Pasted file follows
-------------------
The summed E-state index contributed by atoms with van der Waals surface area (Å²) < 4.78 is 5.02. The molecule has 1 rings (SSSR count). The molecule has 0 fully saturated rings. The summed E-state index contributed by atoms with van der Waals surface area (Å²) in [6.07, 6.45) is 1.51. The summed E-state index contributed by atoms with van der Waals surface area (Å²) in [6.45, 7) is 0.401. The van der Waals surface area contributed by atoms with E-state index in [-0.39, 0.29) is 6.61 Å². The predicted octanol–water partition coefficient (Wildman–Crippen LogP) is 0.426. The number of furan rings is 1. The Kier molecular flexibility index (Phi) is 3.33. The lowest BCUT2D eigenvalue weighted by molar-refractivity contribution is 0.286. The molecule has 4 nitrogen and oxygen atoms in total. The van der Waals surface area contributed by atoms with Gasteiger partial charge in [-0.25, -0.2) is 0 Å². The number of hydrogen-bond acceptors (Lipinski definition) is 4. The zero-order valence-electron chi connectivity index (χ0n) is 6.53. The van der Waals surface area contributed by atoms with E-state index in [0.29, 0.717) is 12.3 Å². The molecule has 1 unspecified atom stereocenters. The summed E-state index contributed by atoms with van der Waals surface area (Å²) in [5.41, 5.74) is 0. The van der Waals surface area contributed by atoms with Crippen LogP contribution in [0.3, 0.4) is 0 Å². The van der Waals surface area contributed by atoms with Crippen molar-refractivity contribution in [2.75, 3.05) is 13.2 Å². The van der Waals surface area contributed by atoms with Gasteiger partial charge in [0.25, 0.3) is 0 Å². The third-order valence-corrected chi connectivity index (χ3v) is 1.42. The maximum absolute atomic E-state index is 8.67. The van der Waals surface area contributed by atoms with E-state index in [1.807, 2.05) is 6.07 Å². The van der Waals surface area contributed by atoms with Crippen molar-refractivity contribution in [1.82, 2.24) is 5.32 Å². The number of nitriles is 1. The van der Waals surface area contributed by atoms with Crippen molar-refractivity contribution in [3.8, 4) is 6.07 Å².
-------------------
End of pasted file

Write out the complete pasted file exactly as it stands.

The summed E-state index contributed by atoms with van der Waals surface area (Å²) < 4.78 is 5.02. The molecule has 1 rings (SSSR count). The molecule has 0 fully saturated rings. The summed E-state index contributed by atoms with van der Waals surface area (Å²) in [6.07, 6.45) is 1.51. The summed E-state index contributed by atoms with van der Waals surface area (Å²) in [6.45, 7) is 0.401. The van der Waals surface area contributed by atoms with E-state index in [-0.39, 0.29) is 6.61 Å². The predicted octanol–water partition coefficient (Wildman–Crippen LogP) is 0.426. The number of furan rings is 1. The Kier molecular flexibility index (Phi) is 3.33. The lowest BCUT2D eigenvalue weighted by molar-refractivity contribution is 0.286. The molecule has 4 nitrogen and oxygen atoms in total. The van der Waals surface area contributed by atoms with Gasteiger partial charge in [-0.25, -0.2) is 0 Å². The number of hydrogen-bond acceptors (Lipinski definition) is 4. The zero-order valence-electron chi connectivity index (χ0n) is 6.53. The van der Waals surface area contributed by atoms with E-state index in [0.29, 0.717) is 12.3 Å². The molecule has 1 unspecified atom stereocenters. The summed E-state index contributed by atoms with van der Waals surface area (Å²) in [5.41, 5.74) is 0. The van der Waals surface area contributed by atoms with Crippen LogP contribution in [0.3, 0.4) is 0 Å². The van der Waals surface area contributed by atoms with Crippen molar-refractivity contribution in [2.75, 3.05) is 13.2 Å². The van der Waals surface area contributed by atoms with Gasteiger partial charge in [0.25, 0.3) is 0 Å². The third-order valence-corrected chi connectivity index (χ3v) is 1.42. The maximum absolute atomic E-state index is 8.67. The van der Waals surface area contributed by atoms with E-state index in [1.807, 2.05) is 6.07 Å². The van der Waals surface area contributed by atoms with Crippen molar-refractivity contribution in [1.82, 2.24) is 5.32 Å². The number of nitriles is 1. The van der Waals surface area contributed by atoms with Crippen molar-refractivity contribution in [3.8, 4) is 6.07 Å².